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Publication numberUS7455806 B2
Publication typeGrant
Application numberUS 11/007,849
Publication dateNov 25, 2008
Filing dateDec 9, 2004
Priority dateDec 10, 2003
Fee statusPaid
Also published asEP1694489A2, US20050140068, WO2005058575A2, WO2005058575A3
Publication number007849, 11007849, US 7455806 B2, US 7455806B2, US-B2-7455806, US7455806 B2, US7455806B2
InventorsMichael Carl Junger, David Sean O'Brien, Allan Joseph Hilling Smith
Original AssigneeWilliam A. Cook Australia Pty. Ltd., Cook Incorporated
Export CitationBiBTeX, EndNote, RefMan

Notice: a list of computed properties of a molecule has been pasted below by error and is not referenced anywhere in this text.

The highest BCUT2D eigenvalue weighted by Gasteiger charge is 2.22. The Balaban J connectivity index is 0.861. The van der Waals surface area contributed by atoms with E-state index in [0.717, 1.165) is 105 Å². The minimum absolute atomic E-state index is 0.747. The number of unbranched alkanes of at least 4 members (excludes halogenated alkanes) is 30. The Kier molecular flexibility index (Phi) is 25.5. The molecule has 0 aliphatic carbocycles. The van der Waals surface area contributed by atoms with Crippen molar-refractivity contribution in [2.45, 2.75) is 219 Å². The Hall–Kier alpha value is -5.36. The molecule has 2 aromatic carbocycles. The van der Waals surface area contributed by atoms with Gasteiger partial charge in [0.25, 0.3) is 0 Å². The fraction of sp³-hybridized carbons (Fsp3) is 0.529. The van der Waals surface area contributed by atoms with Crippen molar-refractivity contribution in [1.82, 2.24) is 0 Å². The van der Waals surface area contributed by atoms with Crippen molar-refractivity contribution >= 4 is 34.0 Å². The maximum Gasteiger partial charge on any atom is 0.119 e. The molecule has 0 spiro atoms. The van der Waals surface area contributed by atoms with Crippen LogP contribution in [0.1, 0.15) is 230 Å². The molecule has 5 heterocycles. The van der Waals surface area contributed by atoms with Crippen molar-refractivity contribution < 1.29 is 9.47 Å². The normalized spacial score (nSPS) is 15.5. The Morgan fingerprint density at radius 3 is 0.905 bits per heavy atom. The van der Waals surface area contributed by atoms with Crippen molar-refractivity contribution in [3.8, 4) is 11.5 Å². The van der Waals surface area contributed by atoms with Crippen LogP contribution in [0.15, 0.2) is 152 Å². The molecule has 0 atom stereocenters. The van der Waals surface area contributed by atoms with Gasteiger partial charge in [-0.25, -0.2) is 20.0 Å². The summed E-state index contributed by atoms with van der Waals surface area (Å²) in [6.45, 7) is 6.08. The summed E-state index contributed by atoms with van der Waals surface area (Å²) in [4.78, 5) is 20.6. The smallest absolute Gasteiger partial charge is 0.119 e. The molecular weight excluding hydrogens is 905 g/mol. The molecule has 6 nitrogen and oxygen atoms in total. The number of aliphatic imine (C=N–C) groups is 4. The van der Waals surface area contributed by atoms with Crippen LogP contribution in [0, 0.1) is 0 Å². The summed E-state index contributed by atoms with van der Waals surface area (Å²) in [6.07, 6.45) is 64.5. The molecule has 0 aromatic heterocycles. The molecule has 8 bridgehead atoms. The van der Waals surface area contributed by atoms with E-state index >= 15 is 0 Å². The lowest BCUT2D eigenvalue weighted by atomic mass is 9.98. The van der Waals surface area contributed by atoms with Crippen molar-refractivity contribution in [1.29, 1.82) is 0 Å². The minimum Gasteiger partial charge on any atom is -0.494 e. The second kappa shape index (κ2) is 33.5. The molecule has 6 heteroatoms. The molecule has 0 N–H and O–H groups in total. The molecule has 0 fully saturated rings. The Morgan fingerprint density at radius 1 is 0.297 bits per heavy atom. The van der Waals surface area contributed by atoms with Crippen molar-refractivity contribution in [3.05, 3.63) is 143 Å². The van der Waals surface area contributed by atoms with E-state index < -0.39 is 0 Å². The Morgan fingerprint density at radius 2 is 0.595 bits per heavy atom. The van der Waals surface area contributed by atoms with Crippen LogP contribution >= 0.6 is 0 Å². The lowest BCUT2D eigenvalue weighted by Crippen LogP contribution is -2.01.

External Links: USPTO, USPTO Assignment, Espacenet
Injection moulding of functional cavities
US 7455806 B2
Abstract
A mould assembly (60) and a method of use in injection moulding of a part having a functional cavity therein. The mould assembly has a recess (72) to receive a hollow tubular insert (48) intended to be placed in the mould assembly before the injection of a mouldable material into the cavity and to remain in the part after moulding. A gas supply arrangement supplies pressurised gas to the hollow tubular insert at a selected stage during the injection process whereby to form the functional cavity in the part.
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Claims(8)
1. A process of injection moulding a part with a functional cavity including the steps of;